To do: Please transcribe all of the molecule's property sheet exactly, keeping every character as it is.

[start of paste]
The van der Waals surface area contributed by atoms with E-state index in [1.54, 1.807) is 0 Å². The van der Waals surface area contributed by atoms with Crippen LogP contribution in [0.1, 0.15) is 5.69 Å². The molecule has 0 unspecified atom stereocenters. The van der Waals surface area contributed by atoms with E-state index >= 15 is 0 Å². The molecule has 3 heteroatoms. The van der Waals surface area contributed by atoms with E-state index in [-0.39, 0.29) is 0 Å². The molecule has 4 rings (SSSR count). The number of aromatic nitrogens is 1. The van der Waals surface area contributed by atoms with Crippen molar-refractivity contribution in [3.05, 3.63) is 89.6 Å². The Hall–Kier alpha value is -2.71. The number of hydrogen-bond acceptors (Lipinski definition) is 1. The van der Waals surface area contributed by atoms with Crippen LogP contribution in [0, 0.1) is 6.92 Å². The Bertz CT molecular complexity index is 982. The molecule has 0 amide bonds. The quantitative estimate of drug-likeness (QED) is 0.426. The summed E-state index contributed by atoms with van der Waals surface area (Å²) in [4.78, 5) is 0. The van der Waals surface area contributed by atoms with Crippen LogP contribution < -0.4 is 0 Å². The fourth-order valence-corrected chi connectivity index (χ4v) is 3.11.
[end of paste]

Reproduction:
The van der Waals surface area contributed by atoms with E-state index in [1.54, 1.807) is 0 Å². The van der Waals surface area contributed by atoms with Crippen LogP contribution in [0.1, 0.15) is 5.69 Å². The molecule has 0 unspecified atom stereocenters. The van der Waals surface area contributed by atoms with E-state index >= 15 is 0 Å². The molecule has 3 heteroatoms. The van der Waals surface area contributed by atoms with E-state index in [-0.39, 0.29) is 0 Å². The molecule has 4 rings (SSSR count). The number of aromatic nitrogens is 1. The van der Waals surface area contributed by atoms with Crippen molar-refractivity contribution in [3.05, 3.63) is 89.6 Å². The Hall–Kier alpha value is -2.71. The number of hydrogen-bond acceptors (Lipinski definition) is 1. The van der Waals surface area contributed by atoms with Crippen LogP contribution in [0, 0.1) is 6.92 Å². The Bertz CT molecular complexity index is 982. The molecule has 0 amide bonds. The quantitative estimate of drug-likeness (QED) is 0.426. The summed E-state index contributed by atoms with van der Waals surface area (Å²) in [4.78, 5) is 0. The van der Waals surface area contributed by atoms with Crippen LogP contribution < -0.4 is 0 Å². The fourth-order valence-corrected chi connectivity index (χ4v) is 3.11.